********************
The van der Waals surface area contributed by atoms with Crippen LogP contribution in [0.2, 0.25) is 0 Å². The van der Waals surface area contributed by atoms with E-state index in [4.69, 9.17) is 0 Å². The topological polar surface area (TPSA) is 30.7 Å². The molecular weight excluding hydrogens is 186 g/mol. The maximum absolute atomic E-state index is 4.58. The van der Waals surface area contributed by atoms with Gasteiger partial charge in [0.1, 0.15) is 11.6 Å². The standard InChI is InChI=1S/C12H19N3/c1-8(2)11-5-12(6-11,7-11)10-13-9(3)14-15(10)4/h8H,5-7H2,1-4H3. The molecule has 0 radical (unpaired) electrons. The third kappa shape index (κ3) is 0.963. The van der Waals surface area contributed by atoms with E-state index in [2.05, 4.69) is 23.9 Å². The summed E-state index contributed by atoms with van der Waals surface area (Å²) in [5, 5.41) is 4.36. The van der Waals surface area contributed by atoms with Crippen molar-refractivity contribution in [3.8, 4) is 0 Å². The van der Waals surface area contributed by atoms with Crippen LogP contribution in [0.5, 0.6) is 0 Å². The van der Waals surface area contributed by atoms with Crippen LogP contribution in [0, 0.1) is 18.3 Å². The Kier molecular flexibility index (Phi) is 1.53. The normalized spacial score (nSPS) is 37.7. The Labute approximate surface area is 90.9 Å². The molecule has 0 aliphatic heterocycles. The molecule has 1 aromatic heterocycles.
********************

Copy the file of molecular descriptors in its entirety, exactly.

The van der Waals surface area contributed by atoms with Crippen LogP contribution in [0.2, 0.25) is 0 Å². The van der Waals surface area contributed by atoms with E-state index in [4.69, 9.17) is 0 Å². The topological polar surface area (TPSA) is 30.7 Å². The molecular weight excluding hydrogens is 186 g/mol. The maximum absolute atomic E-state index is 4.58. The van der Waals surface area contributed by atoms with Gasteiger partial charge in [0.1, 0.15) is 11.6 Å². The standard InChI is InChI=1S/C12H19N3/c1-8(2)11-5-12(6-11,7-11)10-13-9(3)14-15(10)4/h8H,5-7H2,1-4H3. The molecule has 0 radical (unpaired) electrons. The third kappa shape index (κ3) is 0.963. The van der Waals surface area contributed by atoms with E-state index in [2.05, 4.69) is 23.9 Å². The summed E-state index contributed by atoms with van der Waals surface area (Å²) in [5, 5.41) is 4.36. The van der Waals surface area contributed by atoms with Crippen molar-refractivity contribution in [3.8, 4) is 0 Å². The van der Waals surface area contributed by atoms with Crippen LogP contribution in [0.5, 0.6) is 0 Å². The van der Waals surface area contributed by atoms with Crippen LogP contribution in [0, 0.1) is 18.3 Å². The Kier molecular flexibility index (Phi) is 1.53. The normalized spacial score (nSPS) is 37.7. The Labute approximate surface area is 90.9 Å². The molecule has 0 aliphatic heterocycles. The molecule has 1 aromatic heterocycles.